In partnership with the UAE Ministry of Foreign Affairs, we’ve crystallised efforts to tackle piracy in the Horn of Africa and elsewhere.
Piracy has a huge economic and social cost, which directly affects the shipping industry. Somali-based piracy cost the global economy an estimated US$2.3 billion in 2014, with incidents in the Gulf of Guinea costing another U$983 million. More than 5,000 seafarers were attacked by pirates worldwide, with many detained and held hostage.
Since 2011, we’ve hosted the UAE Counter-Piracy Conference with the UAE Ministry of Foreign Affairs.
The two-day event brings together governments and private sector companies to help coordinate national, regional and international efforts to combat maritime piracy. The aim is to develop constructive solutions for securing the world’s shipping lanes and keeping seafarers safe, and for tackling the instability on land that drives piracy at sea.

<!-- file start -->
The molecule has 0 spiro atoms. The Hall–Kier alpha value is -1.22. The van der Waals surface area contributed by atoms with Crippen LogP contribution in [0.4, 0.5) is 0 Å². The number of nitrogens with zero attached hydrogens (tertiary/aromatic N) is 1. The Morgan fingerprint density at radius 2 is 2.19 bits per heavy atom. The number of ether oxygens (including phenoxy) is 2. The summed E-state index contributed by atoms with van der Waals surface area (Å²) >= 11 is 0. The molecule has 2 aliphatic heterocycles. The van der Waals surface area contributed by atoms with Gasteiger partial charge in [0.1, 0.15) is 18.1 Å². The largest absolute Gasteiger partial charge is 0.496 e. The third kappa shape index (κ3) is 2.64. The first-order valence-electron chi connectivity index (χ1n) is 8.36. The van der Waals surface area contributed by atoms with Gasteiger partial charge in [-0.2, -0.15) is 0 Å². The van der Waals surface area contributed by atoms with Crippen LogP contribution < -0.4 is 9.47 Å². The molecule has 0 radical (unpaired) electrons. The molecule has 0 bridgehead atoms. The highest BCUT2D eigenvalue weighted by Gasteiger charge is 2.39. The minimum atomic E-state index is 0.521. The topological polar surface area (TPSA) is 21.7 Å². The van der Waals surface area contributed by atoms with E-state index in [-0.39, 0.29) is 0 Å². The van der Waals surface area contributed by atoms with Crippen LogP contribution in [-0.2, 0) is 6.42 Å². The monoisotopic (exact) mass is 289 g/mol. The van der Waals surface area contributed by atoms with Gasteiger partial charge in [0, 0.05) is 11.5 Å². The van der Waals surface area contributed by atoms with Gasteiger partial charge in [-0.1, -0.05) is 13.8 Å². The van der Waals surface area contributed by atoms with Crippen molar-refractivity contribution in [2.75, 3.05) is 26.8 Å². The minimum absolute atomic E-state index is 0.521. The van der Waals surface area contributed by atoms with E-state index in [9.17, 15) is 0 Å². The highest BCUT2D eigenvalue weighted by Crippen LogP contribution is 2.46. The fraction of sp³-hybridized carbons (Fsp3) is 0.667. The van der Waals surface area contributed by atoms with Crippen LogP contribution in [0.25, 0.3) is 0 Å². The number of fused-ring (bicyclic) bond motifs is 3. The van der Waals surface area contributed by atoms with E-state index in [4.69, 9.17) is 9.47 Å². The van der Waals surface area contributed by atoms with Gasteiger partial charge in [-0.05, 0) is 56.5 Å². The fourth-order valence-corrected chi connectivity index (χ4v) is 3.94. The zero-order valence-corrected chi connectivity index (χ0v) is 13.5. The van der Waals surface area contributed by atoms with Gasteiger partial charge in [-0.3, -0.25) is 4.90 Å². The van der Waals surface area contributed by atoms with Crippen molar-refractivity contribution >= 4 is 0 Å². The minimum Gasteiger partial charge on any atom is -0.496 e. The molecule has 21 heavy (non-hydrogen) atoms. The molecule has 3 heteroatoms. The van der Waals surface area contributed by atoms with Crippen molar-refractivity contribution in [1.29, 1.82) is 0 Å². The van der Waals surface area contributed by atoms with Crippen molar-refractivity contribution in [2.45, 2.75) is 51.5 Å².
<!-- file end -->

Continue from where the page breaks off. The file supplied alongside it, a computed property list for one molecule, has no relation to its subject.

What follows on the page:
We’ve also held separate events to support these initiatives. For example, we held a series of three panel discussions in Dubai to promote foreign investment and encourage economic stability and independence in Somalia, with a particular focus on creating jobs and opportunities for young people.
On average over 600 delegates have attended each conference, including senior figures from government, non-governmental organisations and industry from many countries.
There are signs that the measures government and business have put in place to counter piracy over the last few years are bearing fruit.